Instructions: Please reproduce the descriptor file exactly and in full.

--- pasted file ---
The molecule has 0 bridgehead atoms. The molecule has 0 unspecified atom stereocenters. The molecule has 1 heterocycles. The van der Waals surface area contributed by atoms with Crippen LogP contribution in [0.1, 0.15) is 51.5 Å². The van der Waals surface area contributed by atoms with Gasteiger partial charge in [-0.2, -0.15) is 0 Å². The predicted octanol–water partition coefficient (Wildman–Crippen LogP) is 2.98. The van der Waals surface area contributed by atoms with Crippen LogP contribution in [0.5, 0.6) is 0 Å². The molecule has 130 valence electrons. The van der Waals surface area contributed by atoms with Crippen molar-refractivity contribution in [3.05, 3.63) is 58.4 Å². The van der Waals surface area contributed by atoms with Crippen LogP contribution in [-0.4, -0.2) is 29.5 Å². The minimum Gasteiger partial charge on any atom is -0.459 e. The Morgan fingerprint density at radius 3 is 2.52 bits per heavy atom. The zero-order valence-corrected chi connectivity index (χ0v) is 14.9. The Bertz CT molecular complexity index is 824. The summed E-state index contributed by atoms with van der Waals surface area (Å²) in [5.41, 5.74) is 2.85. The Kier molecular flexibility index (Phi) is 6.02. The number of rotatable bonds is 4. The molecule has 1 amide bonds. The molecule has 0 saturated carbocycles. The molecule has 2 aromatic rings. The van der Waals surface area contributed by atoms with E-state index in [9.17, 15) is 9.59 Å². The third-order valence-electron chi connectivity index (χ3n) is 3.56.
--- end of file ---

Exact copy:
The molecule has 0 bridgehead atoms. The molecule has 0 unspecified atom stereocenters. The molecule has 1 heterocycles. The van der Waals surface area contributed by atoms with Crippen LogP contribution in [0.1, 0.15) is 51.5 Å². The van der Waals surface area contributed by atoms with Gasteiger partial charge in [-0.2, -0.15) is 0 Å². The predicted octanol–water partition coefficient (Wildman–Crippen LogP) is 2.98. The van der Waals surface area contributed by atoms with Crippen LogP contribution in [0.5, 0.6) is 0 Å². The molecule has 130 valence electrons. The van der Waals surface area contributed by atoms with Crippen molar-refractivity contribution in [3.05, 3.63) is 58.4 Å². The van der Waals surface area contributed by atoms with Crippen LogP contribution in [-0.4, -0.2) is 29.5 Å². The minimum Gasteiger partial charge on any atom is -0.459 e. The Morgan fingerprint density at radius 3 is 2.52 bits per heavy atom. The zero-order valence-corrected chi connectivity index (χ0v) is 14.9. The Bertz CT molecular complexity index is 824. The summed E-state index contributed by atoms with van der Waals surface area (Å²) in [5.41, 5.74) is 2.85. The Kier molecular flexibility index (Phi) is 6.02. The number of rotatable bonds is 4. The molecule has 1 amide bonds. The molecule has 0 saturated carbocycles. The molecule has 2 aromatic rings. The van der Waals surface area contributed by atoms with E-state index in [9.17, 15) is 9.59 Å². The third-order valence-electron chi connectivity index (χ3n) is 3.56.